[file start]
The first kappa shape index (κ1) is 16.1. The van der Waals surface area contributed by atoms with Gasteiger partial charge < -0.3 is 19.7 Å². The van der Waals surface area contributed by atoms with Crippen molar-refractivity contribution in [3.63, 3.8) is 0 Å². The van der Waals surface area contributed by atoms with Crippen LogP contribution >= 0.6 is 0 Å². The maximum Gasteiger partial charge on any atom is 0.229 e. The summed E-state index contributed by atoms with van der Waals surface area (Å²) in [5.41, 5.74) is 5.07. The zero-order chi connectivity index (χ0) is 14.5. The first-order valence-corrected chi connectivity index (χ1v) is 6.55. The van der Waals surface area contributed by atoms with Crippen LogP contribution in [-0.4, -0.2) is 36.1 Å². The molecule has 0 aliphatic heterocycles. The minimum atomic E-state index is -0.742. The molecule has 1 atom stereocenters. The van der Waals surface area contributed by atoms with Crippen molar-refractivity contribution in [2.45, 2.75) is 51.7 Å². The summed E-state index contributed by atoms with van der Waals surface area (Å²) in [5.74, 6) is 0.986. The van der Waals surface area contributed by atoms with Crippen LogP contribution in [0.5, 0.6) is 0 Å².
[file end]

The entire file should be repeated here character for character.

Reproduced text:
The first kappa shape index (κ1) is 16.1. The van der Waals surface area contributed by atoms with Gasteiger partial charge < -0.3 is 19.7 Å². The van der Waals surface area contributed by atoms with Crippen molar-refractivity contribution in [3.63, 3.8) is 0 Å². The van der Waals surface area contributed by atoms with Crippen LogP contribution >= 0.6 is 0 Å². The maximum Gasteiger partial charge on any atom is 0.229 e. The summed E-state index contributed by atoms with van der Waals surface area (Å²) in [5.41, 5.74) is 5.07. The zero-order chi connectivity index (χ0) is 14.5. The first-order valence-corrected chi connectivity index (χ1v) is 6.55. The van der Waals surface area contributed by atoms with Crippen LogP contribution in [-0.4, -0.2) is 36.1 Å². The molecule has 0 aliphatic heterocycles. The minimum atomic E-state index is -0.742. The molecule has 1 atom stereocenters. The van der Waals surface area contributed by atoms with Crippen molar-refractivity contribution in [2.45, 2.75) is 51.7 Å². The summed E-state index contributed by atoms with van der Waals surface area (Å²) in [5.74, 6) is 0.986. The van der Waals surface area contributed by atoms with Crippen LogP contribution in [0.5, 0.6) is 0 Å².